Hearing aids make sounds louder so that you can hear them better. Small microphones collect sounds from the environment. A computer chip converts the incoming sound into digital code. Then it analyzes and adjusts the sound based on your hearing loss, listening needs and the level of the sounds around you. The signals are then converted back into sound waves and delivered to your ears through speakers.
The following are common hearing aid styles, beginning with the smallest, least visible in the ear. Hearing aid manufacturers keep making smaller hearing aids to meet the demand for a hearing aid that is not very noticeable. But the smaller aids may not have the power to give you the improved hearing you expect.
Hearing Aid Styles Available At Edinburgh Hearing Practice
Completely in the Canal (CIC) Hearing Aids
CIC hearing aids are very small, custom-made hearing aids that fit completely in your ear canal. Great cosmetically, they are suitable for mild to moderate hearing losses. As the name suggests, the hearing aid is nearly hidden in the ear canal. It is really only suitable for mild to moderate hearing loss. The CIC Is the smallest and least visible type, is less likely to pick up wind noise, uses very small batteries, which have shorter life and can be difficult to handle, doesn't contain extra features, such as volume control or a directional microphone and is susceptible to earwax clogging.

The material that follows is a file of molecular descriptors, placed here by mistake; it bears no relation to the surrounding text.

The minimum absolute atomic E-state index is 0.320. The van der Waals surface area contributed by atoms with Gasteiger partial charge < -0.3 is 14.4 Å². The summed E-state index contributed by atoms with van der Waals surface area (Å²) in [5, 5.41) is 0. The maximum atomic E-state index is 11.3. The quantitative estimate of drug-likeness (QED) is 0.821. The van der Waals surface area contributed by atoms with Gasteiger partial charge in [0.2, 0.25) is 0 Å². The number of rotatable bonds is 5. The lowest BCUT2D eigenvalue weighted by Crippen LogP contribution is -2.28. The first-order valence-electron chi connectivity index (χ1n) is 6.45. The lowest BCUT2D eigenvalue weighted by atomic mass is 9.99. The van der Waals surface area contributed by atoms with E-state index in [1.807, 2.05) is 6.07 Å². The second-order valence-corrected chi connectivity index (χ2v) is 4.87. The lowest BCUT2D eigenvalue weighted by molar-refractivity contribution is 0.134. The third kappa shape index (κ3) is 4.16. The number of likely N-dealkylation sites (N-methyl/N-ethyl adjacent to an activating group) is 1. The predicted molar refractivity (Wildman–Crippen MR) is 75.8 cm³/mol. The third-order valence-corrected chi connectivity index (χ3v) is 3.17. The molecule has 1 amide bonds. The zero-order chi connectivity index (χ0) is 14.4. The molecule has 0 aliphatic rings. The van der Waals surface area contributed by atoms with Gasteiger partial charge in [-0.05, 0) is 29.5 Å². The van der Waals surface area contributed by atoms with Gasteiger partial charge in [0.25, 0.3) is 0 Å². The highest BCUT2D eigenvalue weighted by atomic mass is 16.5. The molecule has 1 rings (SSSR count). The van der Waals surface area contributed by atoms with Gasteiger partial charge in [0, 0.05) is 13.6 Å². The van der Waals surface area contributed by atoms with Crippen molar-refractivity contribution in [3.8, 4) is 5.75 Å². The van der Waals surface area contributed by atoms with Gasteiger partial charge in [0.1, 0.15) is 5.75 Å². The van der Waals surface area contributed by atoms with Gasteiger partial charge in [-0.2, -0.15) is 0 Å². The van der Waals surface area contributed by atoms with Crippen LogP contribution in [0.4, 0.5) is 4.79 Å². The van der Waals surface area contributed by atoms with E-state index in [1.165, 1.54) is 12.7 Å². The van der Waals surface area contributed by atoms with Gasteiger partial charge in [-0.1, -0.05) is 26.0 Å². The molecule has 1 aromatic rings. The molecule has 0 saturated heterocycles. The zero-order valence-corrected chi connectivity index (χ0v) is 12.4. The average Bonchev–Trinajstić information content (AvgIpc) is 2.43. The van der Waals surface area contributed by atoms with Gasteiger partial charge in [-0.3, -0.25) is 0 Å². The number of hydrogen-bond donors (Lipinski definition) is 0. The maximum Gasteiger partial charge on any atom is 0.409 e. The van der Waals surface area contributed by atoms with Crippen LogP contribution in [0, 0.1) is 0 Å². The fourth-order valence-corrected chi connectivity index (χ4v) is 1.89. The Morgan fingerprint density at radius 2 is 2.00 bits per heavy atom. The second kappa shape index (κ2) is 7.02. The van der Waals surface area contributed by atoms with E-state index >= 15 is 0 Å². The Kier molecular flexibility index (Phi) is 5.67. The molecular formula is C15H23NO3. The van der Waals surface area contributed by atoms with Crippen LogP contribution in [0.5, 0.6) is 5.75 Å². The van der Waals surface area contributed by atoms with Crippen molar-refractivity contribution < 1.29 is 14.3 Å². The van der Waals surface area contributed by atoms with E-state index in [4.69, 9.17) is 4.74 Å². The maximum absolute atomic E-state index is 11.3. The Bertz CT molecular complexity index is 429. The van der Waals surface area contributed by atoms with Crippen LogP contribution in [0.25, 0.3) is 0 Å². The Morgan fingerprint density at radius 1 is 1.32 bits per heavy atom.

In the Canal (ITC)
Slightly bigger than the CIC hearing aids. Due to the bigger size, it allows for more power output, therefore it is suitable for mild to moderately severe hearing losses. It has a bigger battery, which also means longer battery life. An in-the-canal hearing aid is less visible in the ear than larger styles, includes features that won't fit on completely-in-the-canal aids, but may be difficult to adjust due to its small size. It is also susceptible to earwax.
In the Ear (ITE)
Bigger than the ITC, and easier to handle. Due to its bigger size, it is possible to have more features added to the hearing aid. An in-the-ear hearing aid can Include features such as volume control and directional microphones that are easier to adjust. They are generally easier to insert, use larger batteries, which are easier to handle and last longer. It is susceptible to earwax clogging and may pick up more wind noise than smaller devices. It is more visible in the ear than smaller devices